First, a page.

It’s no accident that prioritizing on-site SEO is the first item we’re covering.
On-page optimizations can have an immediate impact on your website and business.
These tweaks, which are sometimes super simple, can drastically improve the way search engines understand your site, resulting in large gains in the search results, rather quickly.
Not all technical fixes will have the same impact, however.
You need to prioritize.
The bigger and more widespread the issue, the bigger the impact will be when you fix it.
Although every site is different and has different issues, you can generally prioritize technical fixes in the following order:
- Crawlability: Can search engines find your site and pages (e.g., issues with robots.txt, XML sitemap, noindex tags, redirect chains, broken links)?
- Low-value URLs: Do search engines like the pages they find (e.g., issues with duplicate content, soft 404s, hacked pages, faceted navigation)?
- User experience: Can users find your pages, and do they like them (e.g., internal links, image alt text, page speed, content quality)?
This is a general order for prioritization to offer guidance as you audit your site.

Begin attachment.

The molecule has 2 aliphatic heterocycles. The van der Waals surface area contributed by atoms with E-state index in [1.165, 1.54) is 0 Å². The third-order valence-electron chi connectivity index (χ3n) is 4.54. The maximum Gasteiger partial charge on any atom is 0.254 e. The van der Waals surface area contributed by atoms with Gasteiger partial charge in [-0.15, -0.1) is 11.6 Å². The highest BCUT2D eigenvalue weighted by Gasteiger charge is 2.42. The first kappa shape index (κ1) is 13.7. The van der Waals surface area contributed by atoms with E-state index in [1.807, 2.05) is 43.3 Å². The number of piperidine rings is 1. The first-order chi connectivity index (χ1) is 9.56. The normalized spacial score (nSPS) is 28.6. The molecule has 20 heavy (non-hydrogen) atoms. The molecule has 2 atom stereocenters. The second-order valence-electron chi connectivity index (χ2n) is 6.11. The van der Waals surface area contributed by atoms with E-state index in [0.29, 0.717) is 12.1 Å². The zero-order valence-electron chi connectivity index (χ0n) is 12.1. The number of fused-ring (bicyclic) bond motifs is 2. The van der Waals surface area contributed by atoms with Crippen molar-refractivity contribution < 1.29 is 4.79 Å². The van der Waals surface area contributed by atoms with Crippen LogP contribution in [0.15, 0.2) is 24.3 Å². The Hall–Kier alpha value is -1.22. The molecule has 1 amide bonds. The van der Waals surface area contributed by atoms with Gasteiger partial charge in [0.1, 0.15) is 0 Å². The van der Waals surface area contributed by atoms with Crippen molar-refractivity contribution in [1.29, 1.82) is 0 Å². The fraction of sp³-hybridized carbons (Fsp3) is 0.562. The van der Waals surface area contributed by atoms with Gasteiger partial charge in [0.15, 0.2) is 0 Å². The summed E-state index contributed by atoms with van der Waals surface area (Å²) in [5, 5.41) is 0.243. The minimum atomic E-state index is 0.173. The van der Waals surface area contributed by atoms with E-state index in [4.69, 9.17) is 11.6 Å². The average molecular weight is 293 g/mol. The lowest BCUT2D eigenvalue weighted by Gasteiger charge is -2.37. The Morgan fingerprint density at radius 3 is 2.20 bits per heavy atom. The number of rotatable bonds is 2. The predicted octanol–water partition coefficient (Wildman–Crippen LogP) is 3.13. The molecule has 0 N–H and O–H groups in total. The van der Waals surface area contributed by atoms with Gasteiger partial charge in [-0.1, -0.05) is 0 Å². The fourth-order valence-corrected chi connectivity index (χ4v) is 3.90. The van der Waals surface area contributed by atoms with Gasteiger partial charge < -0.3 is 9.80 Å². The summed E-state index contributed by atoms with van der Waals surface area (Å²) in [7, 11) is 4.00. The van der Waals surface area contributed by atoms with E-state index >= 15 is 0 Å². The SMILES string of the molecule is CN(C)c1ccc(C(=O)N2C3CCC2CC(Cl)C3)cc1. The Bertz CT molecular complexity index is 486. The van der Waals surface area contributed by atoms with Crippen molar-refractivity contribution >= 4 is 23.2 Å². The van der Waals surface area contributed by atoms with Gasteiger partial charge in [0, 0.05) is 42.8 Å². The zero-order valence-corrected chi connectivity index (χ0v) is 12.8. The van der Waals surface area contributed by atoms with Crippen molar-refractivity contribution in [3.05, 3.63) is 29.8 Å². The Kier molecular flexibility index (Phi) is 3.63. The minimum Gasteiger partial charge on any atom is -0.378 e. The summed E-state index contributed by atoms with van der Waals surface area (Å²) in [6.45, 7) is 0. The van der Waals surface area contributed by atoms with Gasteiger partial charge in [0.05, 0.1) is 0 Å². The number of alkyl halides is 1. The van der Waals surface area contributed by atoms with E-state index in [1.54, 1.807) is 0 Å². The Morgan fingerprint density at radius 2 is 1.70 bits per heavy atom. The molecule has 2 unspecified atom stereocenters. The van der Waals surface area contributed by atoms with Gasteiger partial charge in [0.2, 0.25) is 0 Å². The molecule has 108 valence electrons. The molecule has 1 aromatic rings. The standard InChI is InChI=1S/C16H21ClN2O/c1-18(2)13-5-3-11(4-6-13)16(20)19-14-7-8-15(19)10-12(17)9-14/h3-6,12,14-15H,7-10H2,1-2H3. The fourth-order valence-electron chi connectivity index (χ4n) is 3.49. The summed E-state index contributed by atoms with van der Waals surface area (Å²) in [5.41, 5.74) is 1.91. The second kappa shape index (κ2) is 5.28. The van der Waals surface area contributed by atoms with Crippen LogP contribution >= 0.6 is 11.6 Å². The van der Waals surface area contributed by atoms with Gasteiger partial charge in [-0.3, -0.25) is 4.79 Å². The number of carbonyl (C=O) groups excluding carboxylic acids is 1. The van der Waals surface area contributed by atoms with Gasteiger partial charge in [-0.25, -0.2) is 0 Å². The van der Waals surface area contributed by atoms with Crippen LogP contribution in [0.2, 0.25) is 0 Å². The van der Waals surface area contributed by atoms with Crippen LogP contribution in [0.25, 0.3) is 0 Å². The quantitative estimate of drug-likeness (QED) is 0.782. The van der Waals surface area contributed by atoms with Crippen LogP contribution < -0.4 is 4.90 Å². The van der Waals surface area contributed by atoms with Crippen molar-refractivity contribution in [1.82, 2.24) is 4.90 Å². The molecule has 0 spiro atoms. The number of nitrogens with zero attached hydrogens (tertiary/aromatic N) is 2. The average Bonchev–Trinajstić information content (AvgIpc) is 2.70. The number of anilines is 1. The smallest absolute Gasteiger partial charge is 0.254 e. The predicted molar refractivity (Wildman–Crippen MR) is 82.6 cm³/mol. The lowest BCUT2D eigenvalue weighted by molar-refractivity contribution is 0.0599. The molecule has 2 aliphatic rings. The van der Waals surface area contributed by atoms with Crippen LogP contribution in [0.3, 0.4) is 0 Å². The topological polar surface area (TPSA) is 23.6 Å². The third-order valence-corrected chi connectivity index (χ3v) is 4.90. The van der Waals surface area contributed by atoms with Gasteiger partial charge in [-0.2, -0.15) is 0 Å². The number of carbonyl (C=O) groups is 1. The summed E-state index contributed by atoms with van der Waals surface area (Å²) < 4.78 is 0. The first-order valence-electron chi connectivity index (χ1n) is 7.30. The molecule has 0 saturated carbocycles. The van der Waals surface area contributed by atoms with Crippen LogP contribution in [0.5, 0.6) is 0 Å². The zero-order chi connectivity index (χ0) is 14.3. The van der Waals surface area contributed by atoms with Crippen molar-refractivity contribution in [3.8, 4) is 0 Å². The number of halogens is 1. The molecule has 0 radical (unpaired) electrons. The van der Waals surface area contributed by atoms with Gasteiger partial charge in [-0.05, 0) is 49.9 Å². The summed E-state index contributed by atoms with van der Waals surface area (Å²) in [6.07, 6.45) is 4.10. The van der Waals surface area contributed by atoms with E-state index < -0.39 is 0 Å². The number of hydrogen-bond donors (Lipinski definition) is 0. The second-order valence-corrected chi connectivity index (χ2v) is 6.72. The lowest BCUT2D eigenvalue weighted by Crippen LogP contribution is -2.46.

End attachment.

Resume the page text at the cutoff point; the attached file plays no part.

But you still need to assess issues on a case-by-case basis.
Again, the potential benefit from a fix depends on the severity of the issue, more so than the type of issue.
Duplicate content issues are less of a priority if you’re talking about a handful of pages, but when that issue spreads across hundreds of pages it becomes much higher priority.
While you need to prioritize specific on-site optimizations over other optimizations, on-page SEO overall should be your priority when launching a campaign.
Prioritizing Content Creation & Repurposing
Content plays an integral role in earning organic search visibility.
Google has repeatedly emphasized the importance of content.
However, the type of content that earns visibility and links takes significant investment.
Prioritization is critical to getting the most of your investment.